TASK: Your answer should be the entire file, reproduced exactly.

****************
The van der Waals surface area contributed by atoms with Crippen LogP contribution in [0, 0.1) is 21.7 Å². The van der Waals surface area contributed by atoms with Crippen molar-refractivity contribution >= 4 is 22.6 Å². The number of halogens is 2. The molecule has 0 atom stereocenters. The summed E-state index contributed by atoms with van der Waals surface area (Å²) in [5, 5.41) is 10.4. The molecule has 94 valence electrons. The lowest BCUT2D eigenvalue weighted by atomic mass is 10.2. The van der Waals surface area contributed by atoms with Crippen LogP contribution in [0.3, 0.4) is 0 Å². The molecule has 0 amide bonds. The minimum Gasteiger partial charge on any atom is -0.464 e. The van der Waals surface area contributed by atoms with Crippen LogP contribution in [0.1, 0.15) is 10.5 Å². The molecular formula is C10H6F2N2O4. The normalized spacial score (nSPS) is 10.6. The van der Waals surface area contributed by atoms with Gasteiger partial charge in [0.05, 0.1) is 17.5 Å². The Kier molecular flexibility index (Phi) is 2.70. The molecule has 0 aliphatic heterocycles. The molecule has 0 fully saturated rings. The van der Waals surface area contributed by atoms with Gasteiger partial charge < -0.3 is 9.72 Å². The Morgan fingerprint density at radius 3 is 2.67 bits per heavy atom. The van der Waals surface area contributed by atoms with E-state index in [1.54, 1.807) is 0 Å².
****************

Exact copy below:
The van der Waals surface area contributed by atoms with Crippen LogP contribution in [0, 0.1) is 21.7 Å². The van der Waals surface area contributed by atoms with Crippen molar-refractivity contribution >= 4 is 22.6 Å². The number of halogens is 2. The molecule has 0 atom stereocenters. The summed E-state index contributed by atoms with van der Waals surface area (Å²) in [5, 5.41) is 10.4. The molecule has 94 valence electrons. The lowest BCUT2D eigenvalue weighted by atomic mass is 10.2. The van der Waals surface area contributed by atoms with Crippen LogP contribution in [0.3, 0.4) is 0 Å². The molecule has 0 amide bonds. The minimum Gasteiger partial charge on any atom is -0.464 e. The van der Waals surface area contributed by atoms with Crippen LogP contribution in [0.1, 0.15) is 10.5 Å². The molecular formula is C10H6F2N2O4. The normalized spacial score (nSPS) is 10.6. The van der Waals surface area contributed by atoms with Gasteiger partial charge in [0.05, 0.1) is 17.5 Å². The Kier molecular flexibility index (Phi) is 2.70. The molecule has 0 aliphatic heterocycles. The molecule has 0 fully saturated rings. The van der Waals surface area contributed by atoms with Gasteiger partial charge < -0.3 is 9.72 Å². The Morgan fingerprint density at radius 3 is 2.67 bits per heavy atom. The van der Waals surface area contributed by atoms with E-state index in [1.54, 1.807) is 0 Å².